Violent Crime and Law Enforcement
Crime has increased recently in many parts of the country, particularly violent crimes. Individuals on the right have argued this is the result of left-leaning policies, saying progressives are too often “soft on crime.” There’s also a perception some Americans are overly negative towards law enforcement, leaving cops at risk. Many on the right have blamed the rise of the so-called “Defund the Police” movement, arguing that this has made it harder for cops to do their jobs, and noting that police recruitment numbers are down. Still, some say conservatives don’t show enough willingness to criticize police officers.
Gun Violence and Gun Control
Many Democrats argue enacting stricter gun control laws is an easy way to reduce crime in America. They say it’s too easy for people to get guns in this country, leading to the unnecessary deaths of civilians and members of law enforcement alike. The debate lies in balancing out the need for safety with the right to bear arms, as provided by the Constitution. Specifically, there’s controversy as to how much regulation should be allowed in light of the Second Amendment. Democrats typically argue for closed background checks, emergency protection orders, and banning certain weapons. Republicans, citing the Second Amendment, are more likely to oppose such efforts.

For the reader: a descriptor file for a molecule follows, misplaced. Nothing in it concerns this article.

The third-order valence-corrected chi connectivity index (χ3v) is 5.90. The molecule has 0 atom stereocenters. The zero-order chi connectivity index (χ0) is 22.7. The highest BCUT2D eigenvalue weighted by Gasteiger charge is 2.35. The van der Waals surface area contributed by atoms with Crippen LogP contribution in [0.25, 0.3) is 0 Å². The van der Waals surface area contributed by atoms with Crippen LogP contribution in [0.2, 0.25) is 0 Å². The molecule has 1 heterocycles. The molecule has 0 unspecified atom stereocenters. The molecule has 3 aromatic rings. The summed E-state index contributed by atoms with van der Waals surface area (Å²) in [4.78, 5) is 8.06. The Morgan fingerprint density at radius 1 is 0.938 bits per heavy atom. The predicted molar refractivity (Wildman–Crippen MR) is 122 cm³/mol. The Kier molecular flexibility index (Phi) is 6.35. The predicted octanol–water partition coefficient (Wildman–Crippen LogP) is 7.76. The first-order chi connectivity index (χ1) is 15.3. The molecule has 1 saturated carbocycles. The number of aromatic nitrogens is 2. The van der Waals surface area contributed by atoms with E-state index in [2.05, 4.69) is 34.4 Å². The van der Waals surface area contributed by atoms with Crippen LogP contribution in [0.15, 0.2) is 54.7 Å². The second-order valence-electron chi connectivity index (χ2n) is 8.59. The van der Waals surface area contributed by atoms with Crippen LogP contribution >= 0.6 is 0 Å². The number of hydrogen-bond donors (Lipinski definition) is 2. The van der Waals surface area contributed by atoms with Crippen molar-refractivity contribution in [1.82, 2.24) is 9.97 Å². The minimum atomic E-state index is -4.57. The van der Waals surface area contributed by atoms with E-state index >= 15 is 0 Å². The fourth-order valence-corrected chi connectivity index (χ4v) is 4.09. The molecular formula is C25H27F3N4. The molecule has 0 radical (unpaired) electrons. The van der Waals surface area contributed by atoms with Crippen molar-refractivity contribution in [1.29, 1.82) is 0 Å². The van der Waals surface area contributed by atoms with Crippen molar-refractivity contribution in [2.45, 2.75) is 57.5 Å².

Racism, Black Lives Matter, and Critical Race Theory
Issues related to race and racism have been a controversial part of American life since before the US was founded. Much of this conversation ties back to chattel slavery and the various challenges African Americans have faced throughout the nation’s history. Specifically, since the end of slavery and the Jim Crow south, many members of racial minority groups in America continue to face economic struggles.
The debate surrounding racism has spilled over into other more specific controversies, including the concept of reparations, affirmative action, and the treatment of African Americans by law enforcement. A legacy of racial mistreatment at the hands of police partially inspired the Black Lives Matter movement, which played a prominent role in the protests that unfolded in the summer of 2020 following George Floyd’s death. Meanwhile, some on the right say Black Lives Matter and Critical Race Theory are forms of race-baiting, designed to fuel resentment and a desire for revenge rather than progress.